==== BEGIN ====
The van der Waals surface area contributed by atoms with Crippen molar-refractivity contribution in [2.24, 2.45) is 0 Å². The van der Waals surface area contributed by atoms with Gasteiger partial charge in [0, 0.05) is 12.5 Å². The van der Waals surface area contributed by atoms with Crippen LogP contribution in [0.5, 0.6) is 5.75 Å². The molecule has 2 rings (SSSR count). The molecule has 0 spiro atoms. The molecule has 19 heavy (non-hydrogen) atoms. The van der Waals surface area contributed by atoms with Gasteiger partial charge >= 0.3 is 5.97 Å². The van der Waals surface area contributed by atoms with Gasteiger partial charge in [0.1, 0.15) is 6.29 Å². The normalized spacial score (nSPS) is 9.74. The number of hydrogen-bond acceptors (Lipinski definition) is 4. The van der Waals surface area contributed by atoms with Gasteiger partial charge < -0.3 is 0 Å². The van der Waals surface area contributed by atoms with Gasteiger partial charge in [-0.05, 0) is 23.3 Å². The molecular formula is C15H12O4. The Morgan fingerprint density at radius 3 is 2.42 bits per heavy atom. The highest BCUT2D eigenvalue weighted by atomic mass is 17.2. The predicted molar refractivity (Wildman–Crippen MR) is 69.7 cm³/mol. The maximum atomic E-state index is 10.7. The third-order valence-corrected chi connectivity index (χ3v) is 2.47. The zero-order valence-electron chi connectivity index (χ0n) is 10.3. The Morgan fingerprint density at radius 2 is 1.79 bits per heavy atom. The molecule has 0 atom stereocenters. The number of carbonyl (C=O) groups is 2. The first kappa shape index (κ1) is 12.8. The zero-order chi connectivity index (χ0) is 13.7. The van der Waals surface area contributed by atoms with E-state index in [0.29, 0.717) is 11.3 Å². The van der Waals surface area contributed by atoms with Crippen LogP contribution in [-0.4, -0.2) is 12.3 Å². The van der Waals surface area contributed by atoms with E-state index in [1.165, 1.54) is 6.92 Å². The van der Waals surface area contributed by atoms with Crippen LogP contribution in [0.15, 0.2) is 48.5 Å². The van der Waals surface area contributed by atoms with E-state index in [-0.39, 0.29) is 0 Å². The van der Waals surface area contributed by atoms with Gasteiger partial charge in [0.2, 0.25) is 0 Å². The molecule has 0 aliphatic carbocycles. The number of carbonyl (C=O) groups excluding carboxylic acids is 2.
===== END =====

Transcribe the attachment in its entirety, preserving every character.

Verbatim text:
The van der Waals surface area contributed by atoms with Crippen molar-refractivity contribution in [2.24, 2.45) is 0 Å². The van der Waals surface area contributed by atoms with Gasteiger partial charge in [0, 0.05) is 12.5 Å². The van der Waals surface area contributed by atoms with Crippen LogP contribution in [0.5, 0.6) is 5.75 Å². The molecule has 2 rings (SSSR count). The molecule has 0 spiro atoms. The molecule has 19 heavy (non-hydrogen) atoms. The van der Waals surface area contributed by atoms with Gasteiger partial charge >= 0.3 is 5.97 Å². The van der Waals surface area contributed by atoms with Gasteiger partial charge in [0.1, 0.15) is 6.29 Å². The normalized spacial score (nSPS) is 9.74. The number of hydrogen-bond acceptors (Lipinski definition) is 4. The van der Waals surface area contributed by atoms with Gasteiger partial charge < -0.3 is 0 Å². The van der Waals surface area contributed by atoms with Gasteiger partial charge in [-0.05, 0) is 23.3 Å². The molecular formula is C15H12O4. The Morgan fingerprint density at radius 3 is 2.42 bits per heavy atom. The highest BCUT2D eigenvalue weighted by atomic mass is 17.2. The predicted molar refractivity (Wildman–Crippen MR) is 69.7 cm³/mol. The maximum atomic E-state index is 10.7. The third-order valence-corrected chi connectivity index (χ3v) is 2.47. The zero-order valence-electron chi connectivity index (χ0n) is 10.3. The Morgan fingerprint density at radius 2 is 1.79 bits per heavy atom. The molecule has 0 atom stereocenters. The number of carbonyl (C=O) groups is 2. The first kappa shape index (κ1) is 12.8. The zero-order chi connectivity index (χ0) is 13.7. The van der Waals surface area contributed by atoms with E-state index in [0.29, 0.717) is 11.3 Å². The van der Waals surface area contributed by atoms with Crippen LogP contribution in [-0.4, -0.2) is 12.3 Å². The van der Waals surface area contributed by atoms with E-state index in [1.165, 1.54) is 6.92 Å². The van der Waals surface area contributed by atoms with Crippen LogP contribution in [0.15, 0.2) is 48.5 Å². The van der Waals surface area contributed by atoms with E-state index in [-0.39, 0.29) is 0 Å². The van der Waals surface area contributed by atoms with Gasteiger partial charge in [0.2, 0.25) is 0 Å². The molecule has 0 aliphatic carbocycles. The number of carbonyl (C=O) groups excluding carboxylic acids is 2.